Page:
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Schlechty Center on Engagement focuses attention on student motivation and the
strategies needed to increase the prospect that schools and teachers will be positioned to
increase the presence of engaging tasks and activities in the routine life of the school.

Schlechty Center on Engagement is the basis of the Working on the Work framework.

Schlechty Center on Engagement proceeds from a number of assumptions. Among the more
critical of these are the following:
The way school tasks and activities are designed introduces variances in the qualities that can
be and are introduced into the work.
Variances in these qualities produce variances in the level of effort that students are willing to
invest in the task or activity.
Student decisions regarding the personal consequences of doing the task assigned or
participating in the activity provided result in five different types of involvement in these tasks
and activities, as listed below.

The student sees the activity as personally meaningful.
The students level of interest is sufficiently high that he
persists in the face of difficulty.
The student finds the task sufficiently challenging that she
believes she will accomplish something of worth by doing
The students emphasis is on optimum performance and on
getting it right.

The official reason for the work is not the reason the student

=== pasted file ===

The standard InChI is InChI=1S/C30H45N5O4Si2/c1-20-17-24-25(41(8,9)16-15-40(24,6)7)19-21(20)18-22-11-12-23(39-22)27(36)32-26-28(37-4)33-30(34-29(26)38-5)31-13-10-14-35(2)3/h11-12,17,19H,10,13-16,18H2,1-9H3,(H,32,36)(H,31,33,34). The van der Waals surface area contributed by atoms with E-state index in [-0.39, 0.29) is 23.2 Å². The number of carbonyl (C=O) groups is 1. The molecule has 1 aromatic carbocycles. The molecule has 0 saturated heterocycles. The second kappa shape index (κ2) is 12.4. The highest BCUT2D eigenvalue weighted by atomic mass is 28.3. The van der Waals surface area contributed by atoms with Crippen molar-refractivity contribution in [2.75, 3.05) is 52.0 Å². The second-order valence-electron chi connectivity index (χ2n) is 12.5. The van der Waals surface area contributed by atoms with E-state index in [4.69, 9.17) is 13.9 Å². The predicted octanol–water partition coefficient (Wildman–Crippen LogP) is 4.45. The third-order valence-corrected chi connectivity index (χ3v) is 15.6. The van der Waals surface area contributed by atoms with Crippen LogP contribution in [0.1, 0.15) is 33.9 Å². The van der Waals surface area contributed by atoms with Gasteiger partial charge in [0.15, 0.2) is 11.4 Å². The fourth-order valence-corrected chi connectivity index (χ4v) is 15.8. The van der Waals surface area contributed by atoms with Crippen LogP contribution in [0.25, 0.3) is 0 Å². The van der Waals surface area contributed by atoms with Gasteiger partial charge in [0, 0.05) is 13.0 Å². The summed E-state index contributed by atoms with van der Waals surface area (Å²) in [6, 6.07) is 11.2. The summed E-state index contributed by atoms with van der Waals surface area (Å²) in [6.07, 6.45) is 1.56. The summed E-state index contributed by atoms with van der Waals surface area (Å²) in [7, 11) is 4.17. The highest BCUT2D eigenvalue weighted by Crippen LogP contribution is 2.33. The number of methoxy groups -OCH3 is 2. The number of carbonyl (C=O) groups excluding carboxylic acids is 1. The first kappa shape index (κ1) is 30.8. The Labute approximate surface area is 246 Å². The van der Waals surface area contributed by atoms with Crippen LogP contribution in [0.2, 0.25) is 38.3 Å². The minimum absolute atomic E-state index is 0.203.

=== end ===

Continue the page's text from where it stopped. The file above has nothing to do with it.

does the workshe substitutes her own goals for the goals of
the work.
The substituted goals are instrumentalgrades, class rank,
college acceptance, parental approval.
The focus is on what it takes to get the desired personal
outcome rather than on the nature of the task itself
satisfactions are extrinsic.
If the task doesnt promise to meet the extrinsic goal, the
student will abandon it.

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The work has no meaning to the student and is not connected
to what does have meaning.
There are no substitute goals for the student.
The student seeks to avoid either confrontation or
The emphasis is on minimums and exit requirementswhat
do I have to do to get this over and get out?

The student is disengaged from current classroom activities
and goals.
The student is thinking about other things or is emotionally
withdrawn from the action.
The student rejects both the official goals and the official
means of achieving the goals.
The student feels unable to do what is being asked or is uncertain about what is being asked.
The student sees little that is relevant to life in the academic work.

The student is disengaged from current classroom activities
and goals.
The student is actively engaged in another agenda.
The student creates her own means and her own goals.
The students rebellion is usually seen in acting outand
often in encouraging others to rebel.

Teachers can enhance the prospect of students being engaged in the tasks and activities they
want them to be engaged in by attending carefully to building into the work they provide those
qualities that are most likely to appeal to the values, interests, and needs of the students involved.
Phil Schlechty refers to these as Design Qualities.

There are two distinct sets of Design Qualities to which teachers might attend. These are Design
Qualities of Context and Design Qualities of Choice. Design Qualities of Context are those
aspects of tasks and activities that are ubiquitous and will affect student engagement even when
the teacher does not intentionally take them into account. Design Qualities of Choice are qualities